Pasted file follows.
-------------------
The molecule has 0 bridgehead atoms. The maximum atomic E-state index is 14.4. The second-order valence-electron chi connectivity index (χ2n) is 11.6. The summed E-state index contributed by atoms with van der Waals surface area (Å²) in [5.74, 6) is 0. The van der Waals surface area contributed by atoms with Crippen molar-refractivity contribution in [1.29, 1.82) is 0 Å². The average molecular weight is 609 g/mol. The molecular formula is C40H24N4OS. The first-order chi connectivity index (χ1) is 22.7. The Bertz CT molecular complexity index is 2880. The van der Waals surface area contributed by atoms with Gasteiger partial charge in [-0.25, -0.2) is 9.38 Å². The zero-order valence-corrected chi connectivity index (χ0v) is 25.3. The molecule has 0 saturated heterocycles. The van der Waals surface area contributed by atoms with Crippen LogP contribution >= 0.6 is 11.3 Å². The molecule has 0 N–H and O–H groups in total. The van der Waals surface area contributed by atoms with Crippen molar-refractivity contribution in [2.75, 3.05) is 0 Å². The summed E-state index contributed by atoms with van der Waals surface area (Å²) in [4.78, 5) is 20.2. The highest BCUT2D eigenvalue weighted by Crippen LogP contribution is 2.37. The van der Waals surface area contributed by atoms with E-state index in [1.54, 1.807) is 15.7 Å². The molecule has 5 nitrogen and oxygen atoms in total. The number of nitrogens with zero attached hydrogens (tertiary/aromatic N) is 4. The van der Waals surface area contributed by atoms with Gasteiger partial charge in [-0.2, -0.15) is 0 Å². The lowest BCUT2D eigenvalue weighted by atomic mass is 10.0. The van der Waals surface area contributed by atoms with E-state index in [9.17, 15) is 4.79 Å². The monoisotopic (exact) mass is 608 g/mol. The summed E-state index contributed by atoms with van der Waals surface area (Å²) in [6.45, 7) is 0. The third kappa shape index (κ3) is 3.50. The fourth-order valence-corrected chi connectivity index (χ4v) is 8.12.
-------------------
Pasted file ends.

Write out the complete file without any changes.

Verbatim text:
The molecule has 0 bridgehead atoms. The maximum atomic E-state index is 14.4. The second-order valence-electron chi connectivity index (χ2n) is 11.6. The summed E-state index contributed by atoms with van der Waals surface area (Å²) in [5.74, 6) is 0. The van der Waals surface area contributed by atoms with Crippen molar-refractivity contribution in [1.29, 1.82) is 0 Å². The average molecular weight is 609 g/mol. The molecular formula is C40H24N4OS. The first-order chi connectivity index (χ1) is 22.7. The Bertz CT molecular complexity index is 2880. The van der Waals surface area contributed by atoms with Gasteiger partial charge in [-0.25, -0.2) is 9.38 Å². The zero-order valence-corrected chi connectivity index (χ0v) is 25.3. The molecule has 0 saturated heterocycles. The van der Waals surface area contributed by atoms with Crippen LogP contribution >= 0.6 is 11.3 Å². The molecule has 0 N–H and O–H groups in total. The van der Waals surface area contributed by atoms with Crippen molar-refractivity contribution in [2.75, 3.05) is 0 Å². The summed E-state index contributed by atoms with van der Waals surface area (Å²) in [4.78, 5) is 20.2. The highest BCUT2D eigenvalue weighted by Crippen LogP contribution is 2.37. The van der Waals surface area contributed by atoms with E-state index in [1.54, 1.807) is 15.7 Å². The molecule has 5 nitrogen and oxygen atoms in total. The number of nitrogens with zero attached hydrogens (tertiary/aromatic N) is 4. The van der Waals surface area contributed by atoms with Gasteiger partial charge in [-0.2, -0.15) is 0 Å². The lowest BCUT2D eigenvalue weighted by atomic mass is 10.0. The van der Waals surface area contributed by atoms with E-state index in [9.17, 15) is 4.79 Å². The monoisotopic (exact) mass is 608 g/mol. The summed E-state index contributed by atoms with van der Waals surface area (Å²) in [6.45, 7) is 0. The third kappa shape index (κ3) is 3.50. The fourth-order valence-corrected chi connectivity index (χ4v) is 8.12.